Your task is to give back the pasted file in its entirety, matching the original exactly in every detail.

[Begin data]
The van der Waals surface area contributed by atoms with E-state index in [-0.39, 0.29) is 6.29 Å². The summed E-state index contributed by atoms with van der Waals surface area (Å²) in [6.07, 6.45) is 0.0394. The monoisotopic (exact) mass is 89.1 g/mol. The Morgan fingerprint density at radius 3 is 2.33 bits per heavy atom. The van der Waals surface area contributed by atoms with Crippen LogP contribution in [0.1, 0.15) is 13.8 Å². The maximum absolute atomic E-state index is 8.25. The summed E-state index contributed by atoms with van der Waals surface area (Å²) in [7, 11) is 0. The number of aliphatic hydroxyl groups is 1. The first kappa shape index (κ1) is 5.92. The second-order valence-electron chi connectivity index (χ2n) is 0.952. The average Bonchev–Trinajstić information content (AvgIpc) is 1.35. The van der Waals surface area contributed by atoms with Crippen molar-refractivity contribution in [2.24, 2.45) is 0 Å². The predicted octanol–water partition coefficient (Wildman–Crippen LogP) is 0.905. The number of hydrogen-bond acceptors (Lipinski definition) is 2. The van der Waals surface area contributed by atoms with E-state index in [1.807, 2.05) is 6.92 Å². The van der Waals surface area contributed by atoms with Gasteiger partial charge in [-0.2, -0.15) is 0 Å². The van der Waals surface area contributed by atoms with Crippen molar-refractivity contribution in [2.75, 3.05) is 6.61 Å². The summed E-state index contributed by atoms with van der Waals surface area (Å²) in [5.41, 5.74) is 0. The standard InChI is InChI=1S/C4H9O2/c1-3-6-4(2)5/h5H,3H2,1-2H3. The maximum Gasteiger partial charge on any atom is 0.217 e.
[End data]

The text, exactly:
The van der Waals surface area contributed by atoms with E-state index in [-0.39, 0.29) is 6.29 Å². The summed E-state index contributed by atoms with van der Waals surface area (Å²) in [6.07, 6.45) is 0.0394. The monoisotopic (exact) mass is 89.1 g/mol. The Morgan fingerprint density at radius 3 is 2.33 bits per heavy atom. The van der Waals surface area contributed by atoms with Crippen LogP contribution in [0.1, 0.15) is 13.8 Å². The maximum absolute atomic E-state index is 8.25. The summed E-state index contributed by atoms with van der Waals surface area (Å²) in [7, 11) is 0. The number of aliphatic hydroxyl groups is 1. The first kappa shape index (κ1) is 5.92. The second-order valence-electron chi connectivity index (χ2n) is 0.952. The average Bonchev–Trinajstić information content (AvgIpc) is 1.35. The van der Waals surface area contributed by atoms with Crippen molar-refractivity contribution in [2.24, 2.45) is 0 Å². The predicted octanol–water partition coefficient (Wildman–Crippen LogP) is 0.905. The number of hydrogen-bond acceptors (Lipinski definition) is 2. The van der Waals surface area contributed by atoms with E-state index in [1.807, 2.05) is 6.92 Å². The van der Waals surface area contributed by atoms with Gasteiger partial charge in [-0.2, -0.15) is 0 Å². The van der Waals surface area contributed by atoms with Crippen molar-refractivity contribution in [2.75, 3.05) is 6.61 Å². The summed E-state index contributed by atoms with van der Waals surface area (Å²) in [5.41, 5.74) is 0. The standard InChI is InChI=1S/C4H9O2/c1-3-6-4(2)5/h5H,3H2,1-2H3. The maximum Gasteiger partial charge on any atom is 0.217 e.